John Reid defends ten years of New Labour at AAD

21 May 2007

John Reid told ASLEF’s annual conference (AAD) today (Monday) that the Labour government should not be judged by Iraq as he stressed ‘the burdens of leadership’.

. ‘It is easy in Opposition,’ he said. ‘ Nye Bevan once told someone who was leaving the Labour Party, ‘If it is impotence and purity you want, go to a convent’,’ he said. ‘Government is about doing what you believe will be right in the long term.

‘History will make the final judgement,’ he declared as he reminded delegates that Labour voted against Churchill four times over the Second World War.

He repeated that he felt the war in Iraq was just, that he still believed Saddam Hussein had been in possession of weapons of mass destruction - and that he was proud to have removed a fascist dictator.

John defended the record of the Labour government over the past ten years, in which he has served as a minister for nine of the previous ten years. ‘There is always a tension between ideals and practice, he said, quoting Lenin as he argued that the history of the left has always been one of compromise between principles and power.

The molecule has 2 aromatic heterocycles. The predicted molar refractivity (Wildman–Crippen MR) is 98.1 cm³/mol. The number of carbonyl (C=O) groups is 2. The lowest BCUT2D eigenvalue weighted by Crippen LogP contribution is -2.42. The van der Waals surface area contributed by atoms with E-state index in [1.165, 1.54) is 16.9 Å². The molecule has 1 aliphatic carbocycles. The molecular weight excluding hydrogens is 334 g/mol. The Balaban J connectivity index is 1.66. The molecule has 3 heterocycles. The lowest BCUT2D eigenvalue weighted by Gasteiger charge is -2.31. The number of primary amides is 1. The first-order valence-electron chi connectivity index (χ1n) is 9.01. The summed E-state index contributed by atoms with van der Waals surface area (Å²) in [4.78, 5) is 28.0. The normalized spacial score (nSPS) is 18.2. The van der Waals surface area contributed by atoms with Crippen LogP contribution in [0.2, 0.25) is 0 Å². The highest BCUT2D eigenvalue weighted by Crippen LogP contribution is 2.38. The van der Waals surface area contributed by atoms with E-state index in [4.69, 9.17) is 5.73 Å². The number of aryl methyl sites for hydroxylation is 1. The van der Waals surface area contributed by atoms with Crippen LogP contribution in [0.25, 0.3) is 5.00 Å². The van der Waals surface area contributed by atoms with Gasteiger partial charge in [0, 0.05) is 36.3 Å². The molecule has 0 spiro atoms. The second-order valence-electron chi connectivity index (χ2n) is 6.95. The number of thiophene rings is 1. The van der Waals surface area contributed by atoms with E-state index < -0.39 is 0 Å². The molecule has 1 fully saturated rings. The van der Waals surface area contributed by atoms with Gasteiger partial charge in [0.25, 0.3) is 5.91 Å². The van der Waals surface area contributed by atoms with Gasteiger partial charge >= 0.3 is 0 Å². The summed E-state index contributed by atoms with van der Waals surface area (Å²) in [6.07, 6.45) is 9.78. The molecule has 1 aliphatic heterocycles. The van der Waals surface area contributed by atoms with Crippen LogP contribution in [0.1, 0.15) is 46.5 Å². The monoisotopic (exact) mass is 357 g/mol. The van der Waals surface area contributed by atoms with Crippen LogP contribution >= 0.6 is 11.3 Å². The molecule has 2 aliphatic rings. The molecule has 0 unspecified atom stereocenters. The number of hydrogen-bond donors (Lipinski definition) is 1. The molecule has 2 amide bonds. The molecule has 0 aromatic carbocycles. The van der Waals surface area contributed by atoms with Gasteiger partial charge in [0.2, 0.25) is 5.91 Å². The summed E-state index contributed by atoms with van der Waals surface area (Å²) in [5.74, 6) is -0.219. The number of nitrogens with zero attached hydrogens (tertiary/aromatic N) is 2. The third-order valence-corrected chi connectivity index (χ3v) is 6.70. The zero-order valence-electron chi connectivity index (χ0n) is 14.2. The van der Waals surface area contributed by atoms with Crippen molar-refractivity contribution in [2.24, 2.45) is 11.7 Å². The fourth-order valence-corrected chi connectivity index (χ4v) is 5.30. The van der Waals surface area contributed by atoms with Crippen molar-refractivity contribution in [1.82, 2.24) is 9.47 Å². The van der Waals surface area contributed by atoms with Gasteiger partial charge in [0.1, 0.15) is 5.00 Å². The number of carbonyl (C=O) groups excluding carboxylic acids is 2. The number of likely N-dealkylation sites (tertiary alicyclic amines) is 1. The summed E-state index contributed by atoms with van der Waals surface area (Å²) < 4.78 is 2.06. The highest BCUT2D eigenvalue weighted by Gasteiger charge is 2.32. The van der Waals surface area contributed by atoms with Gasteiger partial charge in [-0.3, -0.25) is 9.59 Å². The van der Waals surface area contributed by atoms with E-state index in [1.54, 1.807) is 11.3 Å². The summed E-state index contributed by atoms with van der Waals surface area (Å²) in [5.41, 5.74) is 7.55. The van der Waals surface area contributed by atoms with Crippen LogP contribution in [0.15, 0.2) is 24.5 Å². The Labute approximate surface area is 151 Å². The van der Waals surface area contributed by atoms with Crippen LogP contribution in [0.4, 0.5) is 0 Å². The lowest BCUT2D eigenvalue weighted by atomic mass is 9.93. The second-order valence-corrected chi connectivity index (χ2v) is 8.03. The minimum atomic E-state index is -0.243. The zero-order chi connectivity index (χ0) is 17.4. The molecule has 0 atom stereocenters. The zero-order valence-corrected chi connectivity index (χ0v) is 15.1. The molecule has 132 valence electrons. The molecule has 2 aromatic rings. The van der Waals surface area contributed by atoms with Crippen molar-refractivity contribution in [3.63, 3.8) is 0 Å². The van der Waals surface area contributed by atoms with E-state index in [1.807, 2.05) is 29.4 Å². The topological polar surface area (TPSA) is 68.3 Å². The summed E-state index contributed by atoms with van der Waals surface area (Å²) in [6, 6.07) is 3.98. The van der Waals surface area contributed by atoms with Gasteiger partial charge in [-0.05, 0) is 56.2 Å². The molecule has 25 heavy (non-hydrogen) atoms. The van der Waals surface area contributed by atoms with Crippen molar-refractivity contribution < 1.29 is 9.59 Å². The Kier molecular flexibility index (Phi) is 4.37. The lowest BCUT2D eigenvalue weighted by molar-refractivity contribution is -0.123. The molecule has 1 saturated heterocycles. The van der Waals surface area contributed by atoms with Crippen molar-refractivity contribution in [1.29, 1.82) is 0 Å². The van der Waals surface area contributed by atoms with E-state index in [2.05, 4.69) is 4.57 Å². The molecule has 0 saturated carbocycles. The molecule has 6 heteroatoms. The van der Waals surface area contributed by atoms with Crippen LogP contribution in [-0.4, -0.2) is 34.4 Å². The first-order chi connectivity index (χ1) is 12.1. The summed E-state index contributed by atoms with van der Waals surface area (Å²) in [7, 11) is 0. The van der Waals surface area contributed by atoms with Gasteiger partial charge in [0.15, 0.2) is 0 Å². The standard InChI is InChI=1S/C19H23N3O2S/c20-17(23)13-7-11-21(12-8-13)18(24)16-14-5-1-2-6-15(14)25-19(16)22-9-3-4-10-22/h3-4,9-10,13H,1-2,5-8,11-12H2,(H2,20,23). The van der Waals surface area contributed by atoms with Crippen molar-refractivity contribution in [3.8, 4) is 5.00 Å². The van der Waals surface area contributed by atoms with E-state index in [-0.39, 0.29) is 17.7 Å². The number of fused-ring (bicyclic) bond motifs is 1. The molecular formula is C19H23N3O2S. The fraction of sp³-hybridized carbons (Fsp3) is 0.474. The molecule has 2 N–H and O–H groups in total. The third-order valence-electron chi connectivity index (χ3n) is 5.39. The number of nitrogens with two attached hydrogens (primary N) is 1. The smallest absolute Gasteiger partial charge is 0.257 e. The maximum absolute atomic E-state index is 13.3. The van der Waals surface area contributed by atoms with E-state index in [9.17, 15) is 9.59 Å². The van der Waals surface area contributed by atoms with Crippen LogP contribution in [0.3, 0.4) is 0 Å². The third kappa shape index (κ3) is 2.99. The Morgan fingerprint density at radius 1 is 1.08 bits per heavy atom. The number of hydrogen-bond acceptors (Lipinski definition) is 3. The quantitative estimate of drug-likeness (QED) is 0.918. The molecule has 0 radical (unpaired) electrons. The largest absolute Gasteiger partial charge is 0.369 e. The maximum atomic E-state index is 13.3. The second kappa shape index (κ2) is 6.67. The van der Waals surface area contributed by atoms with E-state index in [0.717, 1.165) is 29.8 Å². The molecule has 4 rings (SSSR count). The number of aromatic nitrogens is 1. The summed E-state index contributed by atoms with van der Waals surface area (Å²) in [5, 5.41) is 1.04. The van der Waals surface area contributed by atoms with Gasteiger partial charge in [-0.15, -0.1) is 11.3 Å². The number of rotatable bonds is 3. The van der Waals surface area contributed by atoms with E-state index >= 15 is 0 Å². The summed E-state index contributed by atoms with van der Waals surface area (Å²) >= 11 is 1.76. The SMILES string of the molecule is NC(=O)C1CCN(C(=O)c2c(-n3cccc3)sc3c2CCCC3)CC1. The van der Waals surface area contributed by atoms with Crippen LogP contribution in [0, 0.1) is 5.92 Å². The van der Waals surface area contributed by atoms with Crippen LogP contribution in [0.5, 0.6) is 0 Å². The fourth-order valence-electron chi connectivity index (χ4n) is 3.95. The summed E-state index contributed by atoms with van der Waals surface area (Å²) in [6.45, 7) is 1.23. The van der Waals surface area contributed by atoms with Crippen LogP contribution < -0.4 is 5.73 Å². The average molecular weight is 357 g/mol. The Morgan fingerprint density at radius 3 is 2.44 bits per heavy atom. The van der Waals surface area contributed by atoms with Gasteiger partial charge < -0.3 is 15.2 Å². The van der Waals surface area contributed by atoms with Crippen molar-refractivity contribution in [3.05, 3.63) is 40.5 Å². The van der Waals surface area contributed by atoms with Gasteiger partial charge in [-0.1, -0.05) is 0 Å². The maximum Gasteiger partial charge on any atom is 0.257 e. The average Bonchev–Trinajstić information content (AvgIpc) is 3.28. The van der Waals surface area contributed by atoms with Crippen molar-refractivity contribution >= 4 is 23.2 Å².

‘I have always believed that what divides us is nothing compared with the huge chasm between Labour and the Tories,’ he declared, as he conceded that the Labour government ‘hadn’t done everything as well or as quickly as some would want’. But he said Labour had radically improved the position of working people in the UK.

He insisted that Labour had made a huge difference over the last decade. He praised its actions in Bosnia and Kosovo and felt the public service reforms should be seen in the context of shortened hospital waiting lists, increased jobs, lower crime levels, and increased investment in schools and transport, especially rail.

John concluded by reminding delegates that in the 1880’s Kier Hardie’s manifesto had included setting a minimum wage, Home Rule for the nationalities and reform of the House of Lords. All these had finally been delivered he said – but even John seemed to accept that Labour could not be accused of unseemly hastiness of their implementation!

John responded to questions from the floor on pension levels, his comparison of Iraq and the Second World War, the effect of intervention in Afghanistan and plans to change membership of the House of Lords.

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